While there are no easy answers, here are 8 parenting advice to help calm anxiety in children when they’re feeling homesick at camp.

1. Leave a note for your child to read the first night or as early as possible

Often the first night and the first few days are the hardest and loneliest for kids at camp. The fatigue of getting to and settled at camp, mixed with all the newness of camp, can tempt kids to feel overwhelmed, and miss home even if they are enjoying themselves.

A personal note from you can be a real comfort, especially when it reminds them it is ok to miss home and also have fun — that’s part of being at camp — and that being on their own will get easier in the coming days.

2. Aim to write to your child often

Try to do so every day in the beginning, even if it is just a short e-mail or note. Loadsharing refers to the sharing of stress across a close relationship. By frequently communicating with your child, you help share their load and encourage your child to know he can handle the adventure of camp.

Knowing you are thinking about them as much as they are thinking of you (or more!) can help them feel the embrace of home through the rhythm of written communication.

I love the email feature some large camps offer because I can copy and paste many elements of the letters I write to each child. I have also dictated and printed notes to them to quickly mail off — much faster than handwriting.

Of course, sometimes I goof and miss a day or send the wrong letter to the wrong child, and luckily, we all have a good laugh over it. I like to think witnessing my mistakes, in general, allows them to be more accepting of themselves, including their uncomfortable feelings.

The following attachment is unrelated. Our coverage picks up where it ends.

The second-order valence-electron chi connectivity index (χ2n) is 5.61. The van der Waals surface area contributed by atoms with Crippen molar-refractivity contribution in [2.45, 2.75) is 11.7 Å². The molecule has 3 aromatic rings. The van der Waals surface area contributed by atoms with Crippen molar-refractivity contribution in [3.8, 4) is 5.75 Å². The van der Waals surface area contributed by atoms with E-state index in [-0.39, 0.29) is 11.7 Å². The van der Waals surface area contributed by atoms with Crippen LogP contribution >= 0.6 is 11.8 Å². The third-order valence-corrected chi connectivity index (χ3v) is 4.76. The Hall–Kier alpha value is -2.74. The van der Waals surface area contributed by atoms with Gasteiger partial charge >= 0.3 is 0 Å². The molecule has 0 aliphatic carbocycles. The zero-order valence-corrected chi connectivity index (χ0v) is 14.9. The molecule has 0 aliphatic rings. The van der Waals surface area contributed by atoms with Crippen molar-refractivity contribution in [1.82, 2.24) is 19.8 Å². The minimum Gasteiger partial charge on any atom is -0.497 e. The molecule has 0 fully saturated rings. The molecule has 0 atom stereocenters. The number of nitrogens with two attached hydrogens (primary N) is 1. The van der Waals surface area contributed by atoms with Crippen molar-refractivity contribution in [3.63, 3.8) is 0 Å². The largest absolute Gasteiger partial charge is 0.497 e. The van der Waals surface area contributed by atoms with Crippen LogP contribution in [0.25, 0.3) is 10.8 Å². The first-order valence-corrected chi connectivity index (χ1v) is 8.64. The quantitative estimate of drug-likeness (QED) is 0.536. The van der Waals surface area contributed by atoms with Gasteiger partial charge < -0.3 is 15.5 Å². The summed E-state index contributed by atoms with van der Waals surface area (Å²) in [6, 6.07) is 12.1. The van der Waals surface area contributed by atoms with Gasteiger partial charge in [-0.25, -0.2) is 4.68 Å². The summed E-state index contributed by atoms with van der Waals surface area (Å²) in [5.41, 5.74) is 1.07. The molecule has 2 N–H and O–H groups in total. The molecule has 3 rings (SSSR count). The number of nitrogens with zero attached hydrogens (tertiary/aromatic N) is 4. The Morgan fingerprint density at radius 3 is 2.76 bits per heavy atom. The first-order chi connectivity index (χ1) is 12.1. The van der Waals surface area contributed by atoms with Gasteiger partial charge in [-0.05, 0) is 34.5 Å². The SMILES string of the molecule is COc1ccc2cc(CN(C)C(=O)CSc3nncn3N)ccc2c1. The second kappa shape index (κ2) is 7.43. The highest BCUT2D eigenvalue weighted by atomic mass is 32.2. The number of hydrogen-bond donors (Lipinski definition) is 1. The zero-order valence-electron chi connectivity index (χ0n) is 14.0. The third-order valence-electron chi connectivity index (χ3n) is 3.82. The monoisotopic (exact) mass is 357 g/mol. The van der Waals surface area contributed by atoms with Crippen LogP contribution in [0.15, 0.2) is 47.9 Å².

3. Highlight encouragement about camp

Tell them how proud you are of them being at camp, how excited you are for them to have fun new adventures, and how interested you are in hearing about what they are learning and doing.

More important than simply shaping what you want them to write about in their letters to you, you are encouraging them to focus on the positive aspects of being at camp. This is a key strategy of dealing effectively with homesickness.

4. Downplay fun at home

Try not to focus too much on the parts of home you know your child might miss. Focus, instead, on the things your child generally isn’t fond of.

For example, “Things are pretty quiet here. Dad and I are getting some projects done around the house and catching up on chores” rather than “Dad and I had a lot of fun last weekend with the Smiths on the boat. The usual gang was there and asked all about you. Wish you could have been with us!!”

Instead of talking about how much fun you may be having, ask them about what fun they are having.

5. Share your feelings positively

Especially if you are feeling any of the same positive feelings your child might be, share them. When I have had opportunities to be courageous in trying something new while my kids are away, I always try to share it with them as a way of modeling how good it feels to use anxiety to solve challenges they might also be facing.